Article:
Thursday, 28 December 2006

In Pursuit of Happiness and Success

Click the audioplayer below to listen to this article.

In today's fast-paced, ultra-modern world many are in pursuit of happiness and success and many see the two as being interdependent. The truth is that whether you feel happy or successful or not, as the case may be, is simply a choice for whatever your circumstances you have the power to choose how you feel. It is one of our greatest gifts.

Viktor Frankl in his "Man's Search for Meaning" said,

"Everything can be taken from a person but one thing: the last of human freedoms - to choose one's attitude in any given set of circumstances - to choose one's own way."

Viktor Frankl was a holocaust survivor. His wife, brother, mother and father did not share his fate. They died in the concentration camps. Yet, it was during his own internment, through which he was tortured and made to endure the most heinous of indignities, he discovered that, no matter what his captors did to his body, he alone was master of his mind.

You hear of so many people saying that they want to be happy but this, that and the other is happening in their life right now which is robbing them of their happiness. They think that if these situations were to be resolved that they would be happy.

Some also believe that they would be happy if only they could be successful. In reality, you have the ability to feel both happy and successful all along. For success, like happiness, however you define it, is first achieved in the mind.

Our mistake lies in actively pursuing happiness and success. Viktor Frankl advises,

"Don't aim at success - the more you aim at it and make it a target, the more you are going to miss it. For success, like happiness, cannot be pursued; it must ensue, and it only does so as the unintended side effect of one's personal dedication to a cause greater than oneself or as the by product of one's surrender to a person other than oneself. Happiness must happen, and the same holds for success: you have to let it happen by not caring about it."

It is our ability to control our emotions rather than let our emotions control us that helps to give us the strength to handle whatever life presents us. Am I saying that we should never feel sad? No.

However, just as a situation can cause us to feel sad there must also be something about that situation that can make us feel happy. After all, it is because we are able to feel sadness that we can appreciate happiness. We cannot know one without knowing the other.

Also, have you ever noticed that even when we are happiest, there is often a tinge of sadness?

Like when you watch a beautiful sunset. The joy that wells up inside you, as you witness such beauty and splendour, is tempered by sadness because you realise that you will never experience that particular sunset again.

Or, when you witness two people that you love get married. You may feel as though you are bursting with happiness for the couple. Yet, there is often an irrational touch of sorrow.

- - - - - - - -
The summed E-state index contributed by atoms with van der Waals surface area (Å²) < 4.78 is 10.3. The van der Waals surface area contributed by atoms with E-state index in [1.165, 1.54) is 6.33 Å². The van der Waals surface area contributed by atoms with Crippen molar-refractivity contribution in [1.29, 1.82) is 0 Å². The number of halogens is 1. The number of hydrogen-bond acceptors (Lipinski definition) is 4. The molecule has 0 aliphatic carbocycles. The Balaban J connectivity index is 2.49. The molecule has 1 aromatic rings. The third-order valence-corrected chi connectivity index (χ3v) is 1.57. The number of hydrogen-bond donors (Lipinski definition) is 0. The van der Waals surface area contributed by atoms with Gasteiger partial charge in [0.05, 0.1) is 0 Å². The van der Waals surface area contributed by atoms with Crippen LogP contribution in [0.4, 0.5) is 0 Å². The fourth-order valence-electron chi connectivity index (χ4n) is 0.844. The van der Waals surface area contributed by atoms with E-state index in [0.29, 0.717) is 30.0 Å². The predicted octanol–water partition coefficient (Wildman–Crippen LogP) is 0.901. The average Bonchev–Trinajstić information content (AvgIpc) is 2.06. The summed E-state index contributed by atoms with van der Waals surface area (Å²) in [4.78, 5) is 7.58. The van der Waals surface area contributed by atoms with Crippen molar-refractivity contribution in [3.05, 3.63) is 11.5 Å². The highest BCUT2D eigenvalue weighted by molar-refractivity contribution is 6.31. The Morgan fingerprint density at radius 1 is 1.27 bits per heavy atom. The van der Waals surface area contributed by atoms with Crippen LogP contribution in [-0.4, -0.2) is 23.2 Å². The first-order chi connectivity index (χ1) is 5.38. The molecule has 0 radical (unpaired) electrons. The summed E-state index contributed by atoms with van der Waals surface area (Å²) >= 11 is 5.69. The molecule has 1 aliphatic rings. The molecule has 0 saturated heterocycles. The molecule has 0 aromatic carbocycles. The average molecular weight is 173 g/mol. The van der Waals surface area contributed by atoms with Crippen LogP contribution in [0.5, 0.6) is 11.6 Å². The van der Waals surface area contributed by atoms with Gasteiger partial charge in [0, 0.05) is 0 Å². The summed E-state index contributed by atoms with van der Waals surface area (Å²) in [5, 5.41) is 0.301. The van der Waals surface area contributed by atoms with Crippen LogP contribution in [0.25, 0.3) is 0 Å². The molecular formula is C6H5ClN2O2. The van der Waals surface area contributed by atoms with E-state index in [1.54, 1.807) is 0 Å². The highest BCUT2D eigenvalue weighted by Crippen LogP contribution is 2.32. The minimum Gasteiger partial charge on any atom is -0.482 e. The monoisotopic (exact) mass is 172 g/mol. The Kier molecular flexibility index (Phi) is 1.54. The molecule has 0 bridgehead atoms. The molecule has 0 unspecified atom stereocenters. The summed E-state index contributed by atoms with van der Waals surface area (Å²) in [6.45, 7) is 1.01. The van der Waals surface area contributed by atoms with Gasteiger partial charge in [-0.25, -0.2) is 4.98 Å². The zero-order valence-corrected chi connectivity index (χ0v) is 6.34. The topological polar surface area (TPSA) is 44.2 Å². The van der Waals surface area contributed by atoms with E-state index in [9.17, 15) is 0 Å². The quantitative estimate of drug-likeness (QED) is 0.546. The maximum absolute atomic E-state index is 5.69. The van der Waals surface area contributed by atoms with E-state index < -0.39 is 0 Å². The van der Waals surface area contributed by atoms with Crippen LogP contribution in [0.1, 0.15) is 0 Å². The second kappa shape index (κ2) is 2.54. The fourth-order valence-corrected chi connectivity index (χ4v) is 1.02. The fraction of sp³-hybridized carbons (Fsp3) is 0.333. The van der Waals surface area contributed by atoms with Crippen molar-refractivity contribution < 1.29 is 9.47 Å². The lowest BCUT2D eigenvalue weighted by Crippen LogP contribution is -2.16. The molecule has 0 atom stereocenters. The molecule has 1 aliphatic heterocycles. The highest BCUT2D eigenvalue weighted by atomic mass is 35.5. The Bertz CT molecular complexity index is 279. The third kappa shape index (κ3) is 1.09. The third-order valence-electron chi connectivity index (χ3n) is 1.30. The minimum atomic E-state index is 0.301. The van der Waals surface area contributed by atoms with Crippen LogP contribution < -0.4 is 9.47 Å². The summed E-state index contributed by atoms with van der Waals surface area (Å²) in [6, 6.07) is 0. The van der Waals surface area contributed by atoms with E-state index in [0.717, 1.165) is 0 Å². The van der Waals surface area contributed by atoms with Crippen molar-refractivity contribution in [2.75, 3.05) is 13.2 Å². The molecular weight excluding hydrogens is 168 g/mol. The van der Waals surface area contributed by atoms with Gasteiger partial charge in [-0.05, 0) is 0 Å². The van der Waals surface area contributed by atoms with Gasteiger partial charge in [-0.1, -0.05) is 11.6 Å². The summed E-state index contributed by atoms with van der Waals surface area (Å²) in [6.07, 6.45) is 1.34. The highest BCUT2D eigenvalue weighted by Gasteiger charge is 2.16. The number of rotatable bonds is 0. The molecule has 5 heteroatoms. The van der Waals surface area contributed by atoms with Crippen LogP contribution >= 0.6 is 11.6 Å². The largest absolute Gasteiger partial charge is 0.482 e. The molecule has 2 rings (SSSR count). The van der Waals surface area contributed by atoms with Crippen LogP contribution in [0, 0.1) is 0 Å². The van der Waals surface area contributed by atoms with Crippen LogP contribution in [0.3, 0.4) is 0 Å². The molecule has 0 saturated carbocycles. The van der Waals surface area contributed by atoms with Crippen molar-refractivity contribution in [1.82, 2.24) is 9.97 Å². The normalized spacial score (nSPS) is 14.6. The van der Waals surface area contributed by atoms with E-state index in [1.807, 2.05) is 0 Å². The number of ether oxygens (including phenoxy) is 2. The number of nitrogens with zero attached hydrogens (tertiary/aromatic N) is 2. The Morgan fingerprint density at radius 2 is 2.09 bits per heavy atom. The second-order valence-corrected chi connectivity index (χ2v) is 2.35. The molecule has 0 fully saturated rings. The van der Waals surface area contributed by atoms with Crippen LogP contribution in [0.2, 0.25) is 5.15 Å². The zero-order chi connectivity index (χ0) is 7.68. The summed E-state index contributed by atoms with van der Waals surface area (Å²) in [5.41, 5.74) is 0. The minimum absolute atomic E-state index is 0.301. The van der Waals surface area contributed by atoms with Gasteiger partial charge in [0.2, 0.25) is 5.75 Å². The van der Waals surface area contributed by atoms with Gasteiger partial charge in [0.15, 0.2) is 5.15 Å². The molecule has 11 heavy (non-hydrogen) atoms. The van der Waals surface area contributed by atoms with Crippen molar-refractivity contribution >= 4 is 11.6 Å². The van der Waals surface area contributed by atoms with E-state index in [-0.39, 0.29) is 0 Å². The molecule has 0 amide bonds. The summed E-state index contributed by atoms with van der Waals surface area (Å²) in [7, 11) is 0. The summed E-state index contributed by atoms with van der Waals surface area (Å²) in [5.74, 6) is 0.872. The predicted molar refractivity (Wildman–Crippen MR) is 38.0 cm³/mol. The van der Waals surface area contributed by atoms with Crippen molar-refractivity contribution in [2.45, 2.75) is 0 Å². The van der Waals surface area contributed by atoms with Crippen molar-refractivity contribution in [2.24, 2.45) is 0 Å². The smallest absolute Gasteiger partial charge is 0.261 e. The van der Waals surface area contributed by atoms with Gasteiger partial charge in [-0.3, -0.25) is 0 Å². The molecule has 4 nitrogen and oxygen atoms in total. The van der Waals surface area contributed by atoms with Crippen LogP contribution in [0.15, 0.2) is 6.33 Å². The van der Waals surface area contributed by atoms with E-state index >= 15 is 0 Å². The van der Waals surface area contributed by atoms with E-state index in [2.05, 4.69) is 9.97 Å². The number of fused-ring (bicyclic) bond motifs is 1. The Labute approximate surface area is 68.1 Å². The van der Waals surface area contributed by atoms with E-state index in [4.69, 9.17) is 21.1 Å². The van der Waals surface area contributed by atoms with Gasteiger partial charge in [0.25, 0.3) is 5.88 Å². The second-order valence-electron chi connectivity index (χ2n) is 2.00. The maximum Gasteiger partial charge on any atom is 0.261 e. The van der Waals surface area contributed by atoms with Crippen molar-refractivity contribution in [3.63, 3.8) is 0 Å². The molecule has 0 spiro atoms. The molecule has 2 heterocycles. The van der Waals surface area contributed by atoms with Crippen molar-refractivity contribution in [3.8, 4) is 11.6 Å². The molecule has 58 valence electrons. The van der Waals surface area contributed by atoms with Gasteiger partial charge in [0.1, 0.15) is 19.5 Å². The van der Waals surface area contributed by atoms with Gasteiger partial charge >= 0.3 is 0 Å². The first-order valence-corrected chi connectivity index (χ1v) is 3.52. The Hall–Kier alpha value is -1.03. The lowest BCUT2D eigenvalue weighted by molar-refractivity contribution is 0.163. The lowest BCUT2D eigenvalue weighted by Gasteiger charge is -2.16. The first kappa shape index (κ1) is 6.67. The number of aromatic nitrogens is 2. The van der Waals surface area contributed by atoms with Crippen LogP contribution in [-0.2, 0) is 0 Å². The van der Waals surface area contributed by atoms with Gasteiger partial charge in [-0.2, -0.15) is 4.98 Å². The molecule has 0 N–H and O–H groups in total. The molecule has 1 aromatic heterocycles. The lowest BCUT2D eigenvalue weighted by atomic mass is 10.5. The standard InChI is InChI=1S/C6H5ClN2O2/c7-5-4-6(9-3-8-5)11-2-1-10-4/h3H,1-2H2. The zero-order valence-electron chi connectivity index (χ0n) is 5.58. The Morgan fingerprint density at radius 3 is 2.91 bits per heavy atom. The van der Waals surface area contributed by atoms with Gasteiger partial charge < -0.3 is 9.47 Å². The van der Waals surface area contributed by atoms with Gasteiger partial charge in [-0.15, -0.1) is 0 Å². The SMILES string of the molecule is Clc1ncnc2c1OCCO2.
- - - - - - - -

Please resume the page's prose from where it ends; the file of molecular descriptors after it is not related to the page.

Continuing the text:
Or, have you ever noticed that when something is very amusing you can laugh until you literally cry. Funny that.

So, it is natural for us to see and experience both sides of any given situation. And, we tend to do so when we allow ourselves to fully live in the moment. Nowadays though, we often hurtle through life without really being present. Consequently, our senses become numbed. We miss the beautiful flower growing on a derelict site. We miss the sound of a child shrieking with delight as she chase birds in the park. We miss the aroma of freshly baked bread and the fond memories it evokes.

Our intellectual faculties also become rusty with disuse. Our will power weakens and we lose the resolve to follow our passion. We lose our ability to reason and so situations deteriorate that we could have maintained control over.

Our perception becomes one-dimensional when, in truth, there are a myriad of ways to view a situation. We forget that imagination is a preview of life's coming attractions. We stop listening to our inner guidance system - our intuition - there to help smooth our path and prevent us from making needless blunders.

And, perhaps worse of all, our memory declines so that we forget what a gift we have been given - the gift of life that surely should have us celebrating, not just every day we are alive but every moment we are alive.

When we allow our circumstances to control how we feel we are living solely through our senses. However, what differentiates us as humans from other animals are our higher intellectual faculties. Our free will enables us to choose how we think about any occurrence or event in our lives. Our imagination allows us to escape the physical confines of our amazing yet limited bodies and explore the unlimited realms of our minds to conjure up anything we choose.

Steven Covey said in his "Seven Habits of Highly Effective People" that,

"Our unique human endowments [self-awareness, imagination, independent will] lift us above the animal world. The extent to which we exercise and develop these endowments empowers us to fulfil our uniquely human potential. Between stimulus and response is our greatest power - the freedom to choose."

Isn't life a wonderful riddle? The more we pursue some things the more elusive they become.

So my advice to you is simple. Stop worrying about what you have to achieve and what you have to do to be successful. The feelings of happiness and success come from a state of being not doing.

"Be happy. Be successful."

And then the things that you do as a consequence will only add to your happiness and success.

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